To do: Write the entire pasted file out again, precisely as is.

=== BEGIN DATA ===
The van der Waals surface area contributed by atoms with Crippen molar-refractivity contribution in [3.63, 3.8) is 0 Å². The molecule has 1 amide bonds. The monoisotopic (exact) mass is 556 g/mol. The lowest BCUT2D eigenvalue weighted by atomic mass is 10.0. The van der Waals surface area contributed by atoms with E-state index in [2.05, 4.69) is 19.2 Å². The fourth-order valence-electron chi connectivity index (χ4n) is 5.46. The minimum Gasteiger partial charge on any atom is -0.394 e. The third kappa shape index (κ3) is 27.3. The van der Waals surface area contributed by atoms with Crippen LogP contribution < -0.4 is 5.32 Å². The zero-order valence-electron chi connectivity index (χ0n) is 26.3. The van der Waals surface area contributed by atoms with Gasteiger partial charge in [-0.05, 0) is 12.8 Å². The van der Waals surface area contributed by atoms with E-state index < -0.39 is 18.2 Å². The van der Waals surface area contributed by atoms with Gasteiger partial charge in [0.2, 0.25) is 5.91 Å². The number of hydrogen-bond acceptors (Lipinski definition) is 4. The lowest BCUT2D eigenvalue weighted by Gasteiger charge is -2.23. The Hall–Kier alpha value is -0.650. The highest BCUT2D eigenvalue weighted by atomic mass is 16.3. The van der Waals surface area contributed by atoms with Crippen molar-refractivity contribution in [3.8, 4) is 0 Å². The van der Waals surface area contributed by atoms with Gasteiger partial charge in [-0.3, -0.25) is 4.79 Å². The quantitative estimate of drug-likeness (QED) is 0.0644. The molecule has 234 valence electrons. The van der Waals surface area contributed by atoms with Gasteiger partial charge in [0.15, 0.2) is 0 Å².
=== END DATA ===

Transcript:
The van der Waals surface area contributed by atoms with Crippen molar-refractivity contribution in [3.63, 3.8) is 0 Å². The molecule has 1 amide bonds. The monoisotopic (exact) mass is 556 g/mol. The lowest BCUT2D eigenvalue weighted by atomic mass is 10.0. The van der Waals surface area contributed by atoms with E-state index in [2.05, 4.69) is 19.2 Å². The fourth-order valence-electron chi connectivity index (χ4n) is 5.46. The minimum Gasteiger partial charge on any atom is -0.394 e. The third kappa shape index (κ3) is 27.3. The van der Waals surface area contributed by atoms with Crippen LogP contribution < -0.4 is 5.32 Å². The zero-order valence-electron chi connectivity index (χ0n) is 26.3. The van der Waals surface area contributed by atoms with Gasteiger partial charge in [-0.05, 0) is 12.8 Å². The van der Waals surface area contributed by atoms with E-state index < -0.39 is 18.2 Å². The van der Waals surface area contributed by atoms with Gasteiger partial charge in [0.2, 0.25) is 5.91 Å². The number of hydrogen-bond acceptors (Lipinski definition) is 4. The lowest BCUT2D eigenvalue weighted by Gasteiger charge is -2.23. The Hall–Kier alpha value is -0.650. The highest BCUT2D eigenvalue weighted by atomic mass is 16.3. The van der Waals surface area contributed by atoms with Crippen molar-refractivity contribution in [3.8, 4) is 0 Å². The van der Waals surface area contributed by atoms with Gasteiger partial charge in [-0.3, -0.25) is 4.79 Å². The quantitative estimate of drug-likeness (QED) is 0.0644. The molecule has 234 valence electrons. The van der Waals surface area contributed by atoms with Gasteiger partial charge in [0.15, 0.2) is 0 Å².